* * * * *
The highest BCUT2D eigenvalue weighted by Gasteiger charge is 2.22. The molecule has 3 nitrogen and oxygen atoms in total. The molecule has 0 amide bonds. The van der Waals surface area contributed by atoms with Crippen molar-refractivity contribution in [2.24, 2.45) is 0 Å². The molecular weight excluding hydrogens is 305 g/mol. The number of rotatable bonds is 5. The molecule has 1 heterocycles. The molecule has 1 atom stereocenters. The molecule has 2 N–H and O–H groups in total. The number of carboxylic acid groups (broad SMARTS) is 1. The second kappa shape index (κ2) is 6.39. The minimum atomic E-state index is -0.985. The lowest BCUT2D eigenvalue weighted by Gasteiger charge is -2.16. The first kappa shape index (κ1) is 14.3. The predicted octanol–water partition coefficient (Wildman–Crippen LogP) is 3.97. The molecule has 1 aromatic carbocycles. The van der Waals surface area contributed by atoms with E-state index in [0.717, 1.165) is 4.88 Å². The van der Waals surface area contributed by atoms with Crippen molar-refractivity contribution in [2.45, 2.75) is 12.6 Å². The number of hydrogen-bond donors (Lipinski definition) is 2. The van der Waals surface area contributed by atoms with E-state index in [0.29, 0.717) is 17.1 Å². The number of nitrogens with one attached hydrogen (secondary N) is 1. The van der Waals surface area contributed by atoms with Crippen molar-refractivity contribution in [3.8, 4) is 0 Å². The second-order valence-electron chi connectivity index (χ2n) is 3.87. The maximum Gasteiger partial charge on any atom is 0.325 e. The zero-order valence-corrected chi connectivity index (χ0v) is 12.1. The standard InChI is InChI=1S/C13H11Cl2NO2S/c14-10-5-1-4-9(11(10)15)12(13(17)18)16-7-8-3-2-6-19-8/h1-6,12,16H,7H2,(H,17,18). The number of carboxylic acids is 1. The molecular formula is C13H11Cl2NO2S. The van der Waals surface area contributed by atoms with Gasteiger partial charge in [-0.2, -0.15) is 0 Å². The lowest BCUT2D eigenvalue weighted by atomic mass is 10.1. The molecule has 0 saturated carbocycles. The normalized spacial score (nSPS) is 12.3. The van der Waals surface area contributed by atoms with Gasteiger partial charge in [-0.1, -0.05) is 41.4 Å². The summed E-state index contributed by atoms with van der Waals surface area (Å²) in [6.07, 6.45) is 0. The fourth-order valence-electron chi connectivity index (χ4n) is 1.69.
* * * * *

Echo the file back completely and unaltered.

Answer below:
The highest BCUT2D eigenvalue weighted by Gasteiger charge is 2.22. The molecule has 3 nitrogen and oxygen atoms in total. The molecule has 0 amide bonds. The van der Waals surface area contributed by atoms with Crippen molar-refractivity contribution in [2.24, 2.45) is 0 Å². The molecular weight excluding hydrogens is 305 g/mol. The number of rotatable bonds is 5. The molecule has 1 heterocycles. The molecule has 1 atom stereocenters. The molecule has 2 N–H and O–H groups in total. The number of carboxylic acid groups (broad SMARTS) is 1. The second kappa shape index (κ2) is 6.39. The minimum atomic E-state index is -0.985. The lowest BCUT2D eigenvalue weighted by Gasteiger charge is -2.16. The first kappa shape index (κ1) is 14.3. The predicted octanol–water partition coefficient (Wildman–Crippen LogP) is 3.97. The molecule has 1 aromatic carbocycles. The van der Waals surface area contributed by atoms with E-state index in [0.717, 1.165) is 4.88 Å². The van der Waals surface area contributed by atoms with Crippen molar-refractivity contribution in [2.45, 2.75) is 12.6 Å². The number of hydrogen-bond donors (Lipinski definition) is 2. The van der Waals surface area contributed by atoms with E-state index in [0.29, 0.717) is 17.1 Å². The number of nitrogens with one attached hydrogen (secondary N) is 1. The van der Waals surface area contributed by atoms with Crippen molar-refractivity contribution in [3.8, 4) is 0 Å². The second-order valence-electron chi connectivity index (χ2n) is 3.87. The maximum Gasteiger partial charge on any atom is 0.325 e. The zero-order valence-corrected chi connectivity index (χ0v) is 12.1. The standard InChI is InChI=1S/C13H11Cl2NO2S/c14-10-5-1-4-9(11(10)15)12(13(17)18)16-7-8-3-2-6-19-8/h1-6,12,16H,7H2,(H,17,18). The number of carboxylic acids is 1. The molecular formula is C13H11Cl2NO2S. The van der Waals surface area contributed by atoms with Gasteiger partial charge in [-0.2, -0.15) is 0 Å². The lowest BCUT2D eigenvalue weighted by atomic mass is 10.1. The molecule has 0 saturated carbocycles. The normalized spacial score (nSPS) is 12.3. The van der Waals surface area contributed by atoms with Gasteiger partial charge in [-0.1, -0.05) is 41.4 Å². The summed E-state index contributed by atoms with van der Waals surface area (Å²) in [6.07, 6.45) is 0. The fourth-order valence-electron chi connectivity index (χ4n) is 1.69.